On the 13th April 2017, the Royal Aeronautical Society Heathrow Branch successfully concluded the final lecture of the 2016/2017 season at the British Airways Waterside Theatre. The lecture, presented by John Thorpe, a former BAC Flight Test Engineer and was entitled ‘BAC1-11 Initial Flight Trials‘. Mr Thorpe, a man with a great story to share, took the audiences back in time for the evening.
Mr Thorpe was part of the flight test team at Filton, he was initially involved with the Bristol 188 supersonic research aircraft. However after a 5 year long apprenticeship he joined the team of flight test observers at Wisley to work on the BAC1-11. A challenging role at first, as most of the training he received was on the job. After this he returned to Filton before build up to Concorde.
Mr Thorpe initiated his presentation by engaging the audience with some questions, to his delight the response from the audience was very positive. This was followed by a detailed background of the BAC1-11 aircraft. Back in the days it was a popular choice for holiday destinations, 30-seat Hunting 107 set the foundation for the initial designs, over the years 244 aircrafts were produced across three different production sites. Hurn produced 222 aircrafts while Weybridge (13) and Romania (9) accumulated the rest. It was a revolutionary design, one of the only few in that era to feature an auxiliary power unit (APU). Time from project initiation to the first prototype was just over two years, first prototype G-ASHG rolled out of Hurn assembly line on 28th July 1963. British United Airways was the first airline to place orders for the aircraft. The BAC1-11 had two integral air stairs, one in the rear under the tail and one at the front. It was a twin engine aircraft with two rear mounted engines. First commercial service of the aircraft was on 9th April 1965.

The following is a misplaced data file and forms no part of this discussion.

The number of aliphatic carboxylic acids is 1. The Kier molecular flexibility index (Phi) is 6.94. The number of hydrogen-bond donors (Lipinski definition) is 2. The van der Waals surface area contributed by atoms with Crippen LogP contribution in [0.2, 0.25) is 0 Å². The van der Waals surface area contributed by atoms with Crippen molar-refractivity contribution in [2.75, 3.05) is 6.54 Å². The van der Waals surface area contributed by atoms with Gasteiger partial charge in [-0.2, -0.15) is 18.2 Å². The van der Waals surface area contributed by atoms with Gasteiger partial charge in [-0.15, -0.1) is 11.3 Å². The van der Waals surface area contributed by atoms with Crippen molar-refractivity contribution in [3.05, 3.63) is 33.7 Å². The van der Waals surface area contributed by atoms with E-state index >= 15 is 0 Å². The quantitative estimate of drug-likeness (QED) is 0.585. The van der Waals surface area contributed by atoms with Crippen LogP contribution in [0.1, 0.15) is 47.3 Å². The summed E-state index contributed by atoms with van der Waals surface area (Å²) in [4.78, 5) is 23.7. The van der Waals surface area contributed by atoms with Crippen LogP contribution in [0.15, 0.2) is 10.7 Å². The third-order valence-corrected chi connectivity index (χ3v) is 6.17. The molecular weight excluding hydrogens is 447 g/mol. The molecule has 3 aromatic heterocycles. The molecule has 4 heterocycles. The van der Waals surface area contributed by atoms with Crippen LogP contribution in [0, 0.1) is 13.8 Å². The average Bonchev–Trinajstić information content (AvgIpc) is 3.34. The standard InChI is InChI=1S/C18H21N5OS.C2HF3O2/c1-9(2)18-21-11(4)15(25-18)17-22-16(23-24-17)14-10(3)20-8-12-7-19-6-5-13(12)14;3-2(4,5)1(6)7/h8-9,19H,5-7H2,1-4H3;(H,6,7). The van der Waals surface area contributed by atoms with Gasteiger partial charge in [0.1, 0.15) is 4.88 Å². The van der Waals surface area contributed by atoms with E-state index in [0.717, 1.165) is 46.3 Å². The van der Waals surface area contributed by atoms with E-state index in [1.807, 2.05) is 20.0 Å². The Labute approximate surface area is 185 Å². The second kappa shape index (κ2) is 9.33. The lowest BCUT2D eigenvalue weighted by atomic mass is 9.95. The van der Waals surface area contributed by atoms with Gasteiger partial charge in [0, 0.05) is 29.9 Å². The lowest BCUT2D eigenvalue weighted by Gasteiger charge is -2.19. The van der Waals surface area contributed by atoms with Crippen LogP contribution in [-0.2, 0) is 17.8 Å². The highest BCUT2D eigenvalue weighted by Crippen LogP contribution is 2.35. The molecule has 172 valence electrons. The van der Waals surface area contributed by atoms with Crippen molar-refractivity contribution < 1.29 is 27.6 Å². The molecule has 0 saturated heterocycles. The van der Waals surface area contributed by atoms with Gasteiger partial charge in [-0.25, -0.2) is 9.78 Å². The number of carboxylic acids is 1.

Wisley was the centre of flight testing for Vickers aircraft, VC10’s were also tested at Wisley. After the crash of the first prototype on 26th October 1963, it was vital that some design changes were made to prevent this occurrence. A thorough investigation revealed deep stall as the sole reason behind the crash, the aircraft was unable to recover from deep stall due to insufficient airflow for the servo tab to operate, it floated freely and had no effect on the elevator. This locked the aircraft in to high incidence descent at a very high rate of descent. There was no explosive hatch on this aircraft, the only way out was the rear emergency exit. Air outflow valves on the pressurisation system were unable to depressurise the cabin at a fast rate, this prevented the door from opening. All 7 onboard did not survive. AIB report at the time concluded, stalling should have been more cautiously approached, more closely controlled and carefully correlated with wind tunnel and flight recorded data. This phenomenon was explained to all American manufacturers by BAC working party, it was not to be taken lightly. A powered elevator was the devised solution.